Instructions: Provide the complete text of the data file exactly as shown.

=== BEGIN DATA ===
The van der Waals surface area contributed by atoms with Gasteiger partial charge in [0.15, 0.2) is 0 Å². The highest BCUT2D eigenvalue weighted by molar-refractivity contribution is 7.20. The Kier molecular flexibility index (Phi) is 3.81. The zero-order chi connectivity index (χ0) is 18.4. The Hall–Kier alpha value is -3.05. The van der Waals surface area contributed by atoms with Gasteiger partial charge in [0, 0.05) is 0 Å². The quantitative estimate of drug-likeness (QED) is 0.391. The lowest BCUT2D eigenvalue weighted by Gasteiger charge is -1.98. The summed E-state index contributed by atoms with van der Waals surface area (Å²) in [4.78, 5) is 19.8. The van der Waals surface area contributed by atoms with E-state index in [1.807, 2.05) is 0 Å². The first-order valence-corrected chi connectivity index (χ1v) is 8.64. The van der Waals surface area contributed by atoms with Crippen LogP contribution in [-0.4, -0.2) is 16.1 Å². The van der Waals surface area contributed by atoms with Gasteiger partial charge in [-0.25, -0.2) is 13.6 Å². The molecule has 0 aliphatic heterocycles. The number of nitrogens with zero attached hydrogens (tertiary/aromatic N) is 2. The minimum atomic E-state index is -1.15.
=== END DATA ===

The van der Waals surface area contributed by atoms with Gasteiger partial charge in [0.15, 0.2) is 0 Å². The highest BCUT2D eigenvalue weighted by molar-refractivity contribution is 7.20. The Kier molecular flexibility index (Phi) is 3.81. The zero-order chi connectivity index (χ0) is 18.4. The Hall–Kier alpha value is -3.05. The van der Waals surface area contributed by atoms with Gasteiger partial charge in [0, 0.05) is 0 Å². The quantitative estimate of drug-likeness (QED) is 0.391. The lowest BCUT2D eigenvalue weighted by Gasteiger charge is -1.98. The summed E-state index contributed by atoms with van der Waals surface area (Å²) in [4.78, 5) is 19.8. The van der Waals surface area contributed by atoms with E-state index in [1.807, 2.05) is 0 Å². The first-order valence-corrected chi connectivity index (χ1v) is 8.64. The van der Waals surface area contributed by atoms with Crippen LogP contribution in [-0.4, -0.2) is 16.1 Å². The van der Waals surface area contributed by atoms with Gasteiger partial charge in [-0.25, -0.2) is 13.6 Å². The molecule has 0 aliphatic heterocycles. The number of nitrogens with zero attached hydrogens (tertiary/aromatic N) is 2. The minimum atomic E-state index is -1.15.